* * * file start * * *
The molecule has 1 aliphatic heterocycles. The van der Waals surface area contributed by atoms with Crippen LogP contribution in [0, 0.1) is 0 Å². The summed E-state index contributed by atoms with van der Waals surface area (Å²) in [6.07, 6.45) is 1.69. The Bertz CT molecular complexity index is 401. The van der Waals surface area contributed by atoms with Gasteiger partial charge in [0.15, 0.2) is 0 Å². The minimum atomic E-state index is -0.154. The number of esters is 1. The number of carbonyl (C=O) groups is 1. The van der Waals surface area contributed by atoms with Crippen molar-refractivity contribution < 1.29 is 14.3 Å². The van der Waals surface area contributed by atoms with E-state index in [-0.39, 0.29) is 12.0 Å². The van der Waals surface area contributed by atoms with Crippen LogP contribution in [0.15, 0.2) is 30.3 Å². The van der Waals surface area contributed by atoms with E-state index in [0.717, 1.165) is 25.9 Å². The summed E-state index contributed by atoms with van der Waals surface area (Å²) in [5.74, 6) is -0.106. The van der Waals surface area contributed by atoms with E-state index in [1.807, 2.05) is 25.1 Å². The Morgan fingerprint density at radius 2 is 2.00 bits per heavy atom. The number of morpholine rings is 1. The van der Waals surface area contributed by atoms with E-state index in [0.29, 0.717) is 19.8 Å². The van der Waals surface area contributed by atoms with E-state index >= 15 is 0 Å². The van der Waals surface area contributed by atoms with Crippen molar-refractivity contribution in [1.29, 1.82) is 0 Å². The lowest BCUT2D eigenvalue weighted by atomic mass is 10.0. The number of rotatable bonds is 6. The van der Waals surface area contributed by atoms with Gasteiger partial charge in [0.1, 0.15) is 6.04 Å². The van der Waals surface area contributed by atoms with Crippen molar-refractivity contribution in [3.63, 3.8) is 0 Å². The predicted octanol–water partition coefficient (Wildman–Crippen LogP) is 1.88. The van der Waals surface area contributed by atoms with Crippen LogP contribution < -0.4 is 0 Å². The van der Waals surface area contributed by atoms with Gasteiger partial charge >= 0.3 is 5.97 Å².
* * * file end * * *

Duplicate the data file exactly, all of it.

The molecule has 1 aliphatic heterocycles. The van der Waals surface area contributed by atoms with Crippen LogP contribution in [0, 0.1) is 0 Å². The summed E-state index contributed by atoms with van der Waals surface area (Å²) in [6.07, 6.45) is 1.69. The Bertz CT molecular complexity index is 401. The van der Waals surface area contributed by atoms with Gasteiger partial charge in [0.15, 0.2) is 0 Å². The minimum atomic E-state index is -0.154. The number of esters is 1. The number of carbonyl (C=O) groups is 1. The van der Waals surface area contributed by atoms with Crippen molar-refractivity contribution < 1.29 is 14.3 Å². The van der Waals surface area contributed by atoms with E-state index in [-0.39, 0.29) is 12.0 Å². The van der Waals surface area contributed by atoms with Crippen LogP contribution in [0.15, 0.2) is 30.3 Å². The van der Waals surface area contributed by atoms with E-state index in [0.717, 1.165) is 25.9 Å². The summed E-state index contributed by atoms with van der Waals surface area (Å²) in [5.74, 6) is -0.106. The van der Waals surface area contributed by atoms with E-state index in [1.807, 2.05) is 25.1 Å². The Morgan fingerprint density at radius 2 is 2.00 bits per heavy atom. The number of morpholine rings is 1. The van der Waals surface area contributed by atoms with E-state index in [0.29, 0.717) is 19.8 Å². The van der Waals surface area contributed by atoms with E-state index >= 15 is 0 Å². The van der Waals surface area contributed by atoms with Crippen molar-refractivity contribution in [1.29, 1.82) is 0 Å². The lowest BCUT2D eigenvalue weighted by atomic mass is 10.0. The number of rotatable bonds is 6. The van der Waals surface area contributed by atoms with Gasteiger partial charge in [0.1, 0.15) is 6.04 Å². The van der Waals surface area contributed by atoms with Crippen molar-refractivity contribution in [3.63, 3.8) is 0 Å². The predicted octanol–water partition coefficient (Wildman–Crippen LogP) is 1.88. The van der Waals surface area contributed by atoms with Crippen LogP contribution < -0.4 is 0 Å². The van der Waals surface area contributed by atoms with Gasteiger partial charge >= 0.3 is 5.97 Å².